Immediately before serving, top the cake with a layer of coconut whipped cream and toasted coconut flakes. Serve with an additional side of whipped cream and berries.

Refrigerate leftovers. Allow the cake to come to room temperature before serving for best texture.

Lemon Bundt Cake

The sun is shining, the snow is melting quickly, and it finally, finally, feels like spring. I began to despair this moment wouldn’t arrive when a blizzard dumped nearly two f…

The sun is shining, the snow is melting quickly, and it finally, finally, feels like spring. I began to despair this moment wouldn't arrive when a blizzard dumped nearly two feet of snow last weekend . After months spent indoors, the appearance of warmer weather feels like releasing a breath I didn't realize I was holding. 

Lemons remind me of spring. The bright color and pucker-worthy flavor are a seasonal wake-up call. With this Lemon Bundt Cake, I wanted to keep the qualities I love about lemons (with an added touch of sweetness).

Lemon makes an appearance three times in this lemon cake. For the first, the zest of two lemons is rubbed into the sugar until fragrant before mixing up the cake batter. The lemon-scented sugar imbues the cake with a delicate flavor.

To bring a stronger lemon flavor to the cake, I like to add lemon oil. Lemon oil is created by simmering lemon zest in oil until the oil is infused with flavor. It can usually be found in stores with a cake decorating section, or online. Lemon oil is more concentrated than lemon extract, which means that less is needed to bring a bold flavor.

However, when it comes to lemon, I believe more is more so I prefer to add a good teaspoon of lemon oil (though you can certaintly add less to suit your own preferences). Though lemon oil is not a necessary ingredient, it does reinforce the lemon flavor in the cake.

Lastly, but certainly not least, once the baked cake is unmolded (and still warm), it is brushed with a lemon glaze. The glaze is made by dissolving sugar into the juice of two lemons. I prefer a tart, punchy glaze, but you could add up to a 1/4 cup more sugar to sweeten it.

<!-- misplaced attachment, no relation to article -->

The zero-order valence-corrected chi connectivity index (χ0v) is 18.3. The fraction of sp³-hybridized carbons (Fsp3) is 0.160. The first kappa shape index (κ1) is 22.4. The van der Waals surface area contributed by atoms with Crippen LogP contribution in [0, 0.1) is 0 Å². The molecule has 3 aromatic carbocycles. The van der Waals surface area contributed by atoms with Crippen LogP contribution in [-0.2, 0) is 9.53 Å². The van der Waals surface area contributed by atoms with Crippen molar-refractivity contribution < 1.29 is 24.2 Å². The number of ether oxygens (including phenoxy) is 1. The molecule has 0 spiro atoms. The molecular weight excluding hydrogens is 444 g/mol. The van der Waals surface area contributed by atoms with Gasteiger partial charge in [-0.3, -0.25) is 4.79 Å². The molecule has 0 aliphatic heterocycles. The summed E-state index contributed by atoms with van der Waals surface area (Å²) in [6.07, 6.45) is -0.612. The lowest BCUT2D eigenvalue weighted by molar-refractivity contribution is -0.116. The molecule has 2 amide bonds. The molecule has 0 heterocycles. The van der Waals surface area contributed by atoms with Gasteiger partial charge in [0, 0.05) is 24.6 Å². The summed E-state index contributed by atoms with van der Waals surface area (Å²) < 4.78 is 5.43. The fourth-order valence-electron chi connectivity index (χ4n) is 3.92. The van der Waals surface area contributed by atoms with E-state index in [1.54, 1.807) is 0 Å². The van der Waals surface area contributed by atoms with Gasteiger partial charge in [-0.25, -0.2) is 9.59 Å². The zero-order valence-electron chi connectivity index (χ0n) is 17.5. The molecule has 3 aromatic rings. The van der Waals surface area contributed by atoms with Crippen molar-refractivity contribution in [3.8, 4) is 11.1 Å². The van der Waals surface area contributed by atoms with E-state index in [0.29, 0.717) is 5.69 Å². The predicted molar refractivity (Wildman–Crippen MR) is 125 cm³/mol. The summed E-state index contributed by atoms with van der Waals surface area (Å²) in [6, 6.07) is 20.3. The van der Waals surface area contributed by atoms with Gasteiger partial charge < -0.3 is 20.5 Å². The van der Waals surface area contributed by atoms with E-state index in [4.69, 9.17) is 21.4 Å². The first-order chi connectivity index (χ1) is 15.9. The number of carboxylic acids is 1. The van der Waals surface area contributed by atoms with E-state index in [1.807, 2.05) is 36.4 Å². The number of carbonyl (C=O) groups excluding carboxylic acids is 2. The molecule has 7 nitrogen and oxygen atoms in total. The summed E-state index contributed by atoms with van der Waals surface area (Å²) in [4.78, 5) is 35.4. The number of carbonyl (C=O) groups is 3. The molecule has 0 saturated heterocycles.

The glaze serves two purposes for the cake and should not be skipped. The first purpose is to soak the exterior with intense, vibrant flavor. Use your bundt pan that provides the greatest exterior surface area so the glaze can reach a more substantial portion of the cake. Secondly, the glaze seals the cake, which prevents it from drying out so it can stay fresh longer.

 This lemon-infused cake is best served with the ones you love on a bright, sunny day.

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This Lemon Bundt Cake heavily features the flavor of its namesake. The batter is infused with both lemon zest and lemon oil to give it a bright lemon flavor. Once baked, the cake is brushed with a lemon glaze on the outer edges to give the cake additional flavor and to seal in the cake's moisture. Serve plain or with a spoonful of coconut whipped cream.

One Year Ago: Basic Sandwich Bread 
Two Years Ago: Hazelnut Cherry Granola
Three Years Ago: Cinnamon Sugar Swirl Loaf 
Four Years Ago: Honey Almond Quinoa Granola & Coconut Tapioca Pudding
Five Years Ago:  Almond Joy Candy Bars, Mango Lassi, PB & J Muffins, & Almond Butter Chocolate Chip Cookies (GF)
Six Years Ago: Irene's Orange Rolls, S'mores Cupcakes, Mai Tai, Homemade Mascarpone, & Ladyfingers
Seven Years Ago: Roasted Pineapple, Lemon Thins, & Vanilla Pear Muffins

Lemon Bundt Cake

Yields 12-16 servings

Lemon Cake
1 1/2 cups (300 grams) granulated sugar
Zest of 2 lemons
3/4 cup (180 mL) vegetable oil
4 large eggs
1 teaspoon vanilla extract
1 teaspoon lemon oil (optional)
1 teaspoon salt
2 teaspoons baking powder
2 1/2 cups (300 grams) all-purpose flour
1 cup (250 mL) milk

Lemon Glaze
1/2 cup (100 grams) granulated sugar
Juice of 2 lemons

Preheat oven to 350 degrees F (180 degrees C). Heavily grease and flour a 10-cup Bundt pan. Set aside.

For the lemon cake, place the granulated sugar and lemon zest in a large mixing bowl. Rub the sugar and zest together until fragrant. Whisk in the vegetable oil, eggs, vanilla, lemon oil, salt, and baking powder. Alternate adding the flour and milk, stirring after each addition, until the batter is smooth and uniform in appearance. 

Pour batter into the prepared baking pan and bake for 45-55 minutes, or until a toothpick inserted into the center comes out clean. Allow cake to cool in pan for 15 minutes before unmolding.

While the cake is baking, prepare the glaze by heating the granulated sugar and lemon juice in a small saucepan until the sugar dissolves. Set aside. 

Place the cake on a cooling rack and brush the glaze over the cake, giving time for the glaze to absorb between layers. Allow the cake to cool completely and the glaze to set before cutting and serving.